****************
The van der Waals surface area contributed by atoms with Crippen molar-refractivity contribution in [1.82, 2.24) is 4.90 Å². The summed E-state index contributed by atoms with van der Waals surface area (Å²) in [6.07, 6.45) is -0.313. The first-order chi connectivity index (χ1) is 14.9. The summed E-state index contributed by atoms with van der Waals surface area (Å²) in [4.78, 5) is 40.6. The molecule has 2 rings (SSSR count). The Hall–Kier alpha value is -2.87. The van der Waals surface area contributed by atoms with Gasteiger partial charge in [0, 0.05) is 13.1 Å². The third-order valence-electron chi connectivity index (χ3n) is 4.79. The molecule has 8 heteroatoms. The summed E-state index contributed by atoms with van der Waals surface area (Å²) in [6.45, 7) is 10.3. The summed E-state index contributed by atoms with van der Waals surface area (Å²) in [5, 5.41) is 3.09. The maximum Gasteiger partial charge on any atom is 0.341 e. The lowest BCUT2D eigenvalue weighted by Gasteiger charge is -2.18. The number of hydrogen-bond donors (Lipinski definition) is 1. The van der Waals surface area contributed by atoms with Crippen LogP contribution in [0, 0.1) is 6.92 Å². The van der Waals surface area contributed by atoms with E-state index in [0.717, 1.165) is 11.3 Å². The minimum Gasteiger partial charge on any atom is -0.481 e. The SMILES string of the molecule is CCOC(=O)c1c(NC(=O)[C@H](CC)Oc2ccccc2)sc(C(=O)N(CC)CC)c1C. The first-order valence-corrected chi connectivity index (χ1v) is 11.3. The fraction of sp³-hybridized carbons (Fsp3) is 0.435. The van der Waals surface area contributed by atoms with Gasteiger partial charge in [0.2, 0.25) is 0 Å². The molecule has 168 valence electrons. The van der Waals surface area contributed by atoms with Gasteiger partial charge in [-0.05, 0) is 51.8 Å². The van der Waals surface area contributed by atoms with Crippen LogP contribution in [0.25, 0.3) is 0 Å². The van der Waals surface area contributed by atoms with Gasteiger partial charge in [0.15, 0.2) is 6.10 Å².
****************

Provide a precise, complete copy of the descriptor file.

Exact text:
The van der Waals surface area contributed by atoms with Crippen molar-refractivity contribution in [1.82, 2.24) is 4.90 Å². The summed E-state index contributed by atoms with van der Waals surface area (Å²) in [6.07, 6.45) is -0.313. The first-order chi connectivity index (χ1) is 14.9. The summed E-state index contributed by atoms with van der Waals surface area (Å²) in [4.78, 5) is 40.6. The molecule has 2 rings (SSSR count). The Hall–Kier alpha value is -2.87. The van der Waals surface area contributed by atoms with Gasteiger partial charge in [0, 0.05) is 13.1 Å². The third-order valence-electron chi connectivity index (χ3n) is 4.79. The molecule has 8 heteroatoms. The summed E-state index contributed by atoms with van der Waals surface area (Å²) in [6.45, 7) is 10.3. The summed E-state index contributed by atoms with van der Waals surface area (Å²) in [5, 5.41) is 3.09. The maximum Gasteiger partial charge on any atom is 0.341 e. The lowest BCUT2D eigenvalue weighted by Gasteiger charge is -2.18. The number of hydrogen-bond donors (Lipinski definition) is 1. The van der Waals surface area contributed by atoms with Crippen LogP contribution in [0, 0.1) is 6.92 Å². The van der Waals surface area contributed by atoms with E-state index in [0.717, 1.165) is 11.3 Å². The minimum Gasteiger partial charge on any atom is -0.481 e. The SMILES string of the molecule is CCOC(=O)c1c(NC(=O)[C@H](CC)Oc2ccccc2)sc(C(=O)N(CC)CC)c1C. The first-order valence-corrected chi connectivity index (χ1v) is 11.3. The fraction of sp³-hybridized carbons (Fsp3) is 0.435. The van der Waals surface area contributed by atoms with Gasteiger partial charge in [0.2, 0.25) is 0 Å². The molecule has 168 valence electrons. The van der Waals surface area contributed by atoms with Gasteiger partial charge in [-0.05, 0) is 51.8 Å². The van der Waals surface area contributed by atoms with Crippen LogP contribution in [0.25, 0.3) is 0 Å². The van der Waals surface area contributed by atoms with Gasteiger partial charge in [0.15, 0.2) is 6.10 Å².